Are "Color Seasons" BS or Can They Actually Help You Dress Better?

"I'm a spring!"

Cheek, Hairstyle, Chin, Forehead, Eyebrow, Style, Jaw, Temple, Neck, Black hair,
(Image credit: Design by Katja Cho)

A long, long time ago (okay, fine, the '80s), you could go to a "color analyst" who would, in exchange for a few hundred bucks, drape fabric swatches on you, apply makeup, and assemble a palette of the shades that most flattered your skin, hair, and eyes. These tones would be organized by season, so when your friend Becky from aerobics inevitably asked, you could be like "I'm a spring!" and she would know that meant pastel pink made you look healthy and complemented your warm undertones.

These days, to anybody who wasn't born yet/old enough to have disposable income when shoulder pads roamed the earth, color seasons are little more than a jokey reference. But like the Myers Briggs Test or the Pottermore Sorting Hat, people just can't get enough of introspection-by-quiz.

On the one hand, Personal Color Analysis (PCA) is pretty much the phrenology of fashion in that its teachings are based on the same color wheel that hung in your grade-school art classroom. (It also doesn't help that most of current conversation surrounding PCA occurs on the sort of website that hasn't been updated since, well, having your colors done was a normal activity. And this one epic Reddit chain.) On the other hand, if you're averse to color and don't feel like throwing away your money on fluorescent yellow sweaters, a PCA session—complete with a neutral gray room and robe and full-spectrum lights—could be a good starting point.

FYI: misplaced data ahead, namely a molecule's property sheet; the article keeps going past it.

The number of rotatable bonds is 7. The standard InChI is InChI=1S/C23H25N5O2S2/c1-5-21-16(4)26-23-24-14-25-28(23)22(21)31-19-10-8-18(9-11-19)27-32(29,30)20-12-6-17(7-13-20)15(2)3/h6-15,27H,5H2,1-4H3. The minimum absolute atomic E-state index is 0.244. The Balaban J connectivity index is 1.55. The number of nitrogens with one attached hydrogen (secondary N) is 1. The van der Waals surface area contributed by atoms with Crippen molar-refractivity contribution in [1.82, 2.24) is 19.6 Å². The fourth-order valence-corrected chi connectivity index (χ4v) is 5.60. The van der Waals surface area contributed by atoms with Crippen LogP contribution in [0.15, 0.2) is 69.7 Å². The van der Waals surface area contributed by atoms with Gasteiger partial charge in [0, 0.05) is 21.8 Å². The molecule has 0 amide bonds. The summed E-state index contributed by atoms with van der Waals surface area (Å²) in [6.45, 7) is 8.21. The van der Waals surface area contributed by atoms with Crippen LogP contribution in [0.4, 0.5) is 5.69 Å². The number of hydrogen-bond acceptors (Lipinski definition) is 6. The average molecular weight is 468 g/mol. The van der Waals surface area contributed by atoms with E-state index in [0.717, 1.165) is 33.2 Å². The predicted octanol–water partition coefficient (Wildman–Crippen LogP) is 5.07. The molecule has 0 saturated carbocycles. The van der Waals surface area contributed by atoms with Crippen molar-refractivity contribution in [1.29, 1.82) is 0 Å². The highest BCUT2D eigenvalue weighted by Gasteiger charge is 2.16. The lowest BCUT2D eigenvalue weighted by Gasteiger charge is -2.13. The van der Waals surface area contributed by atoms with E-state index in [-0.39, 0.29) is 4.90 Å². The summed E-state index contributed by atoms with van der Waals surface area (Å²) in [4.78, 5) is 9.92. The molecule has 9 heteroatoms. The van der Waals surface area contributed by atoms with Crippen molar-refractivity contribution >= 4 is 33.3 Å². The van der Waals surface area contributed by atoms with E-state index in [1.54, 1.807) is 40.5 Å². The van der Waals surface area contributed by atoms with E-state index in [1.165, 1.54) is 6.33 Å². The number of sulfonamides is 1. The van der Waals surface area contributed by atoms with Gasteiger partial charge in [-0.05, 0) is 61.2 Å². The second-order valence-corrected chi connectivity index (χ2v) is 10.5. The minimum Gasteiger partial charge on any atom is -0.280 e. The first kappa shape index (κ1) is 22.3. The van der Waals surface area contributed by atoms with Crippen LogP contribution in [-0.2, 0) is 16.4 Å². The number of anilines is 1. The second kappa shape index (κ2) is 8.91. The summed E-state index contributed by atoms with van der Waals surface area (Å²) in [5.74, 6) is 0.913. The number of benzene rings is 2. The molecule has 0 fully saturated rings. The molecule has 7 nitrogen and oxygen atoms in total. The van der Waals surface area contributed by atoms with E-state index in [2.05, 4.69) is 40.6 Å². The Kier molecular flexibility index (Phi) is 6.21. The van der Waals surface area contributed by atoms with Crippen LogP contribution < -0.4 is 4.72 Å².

Now for the takeaway, to be read again after you've dug into the required reading below: 1) You can still wear whatever colors you want, even ones your chart says are totally wrong for you. 2) In fact, you are *encouraged* to wear whatever colors you want, because *that* is the best way to figure out what works best with your coloring. And 3) There are exceptions to every rule, so one day, when the sunlight's shining through the clouds just so and your skin's extra clear, fluoro yellow could very well end up being your shade.*

Above all, take the literature's recommendations like Amy Schumer said the Kardashians took their original faces—as a light suggestion. Because, in the end, *you* know yourself better than anyone else.

*This is highly theoretical. 

Further reading: 

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Truth is Beauty on Pinterest

Invent Your Image on Pinterest

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Chelsea Peng
Assistant Editor

Chelsea Peng is a writer and editor who was formerly the assistant editor at She's also worked for The Strategist and Refinery29, and is a graduate of Northwestern University. On her tombstone, she would like a GIF of herself that's better than the one that already exists on the Internet and a free fro-yo machine. Besides frozen dairy products, she's into pirates, carbs, Balzac, and snacking so hard she has to go lie down.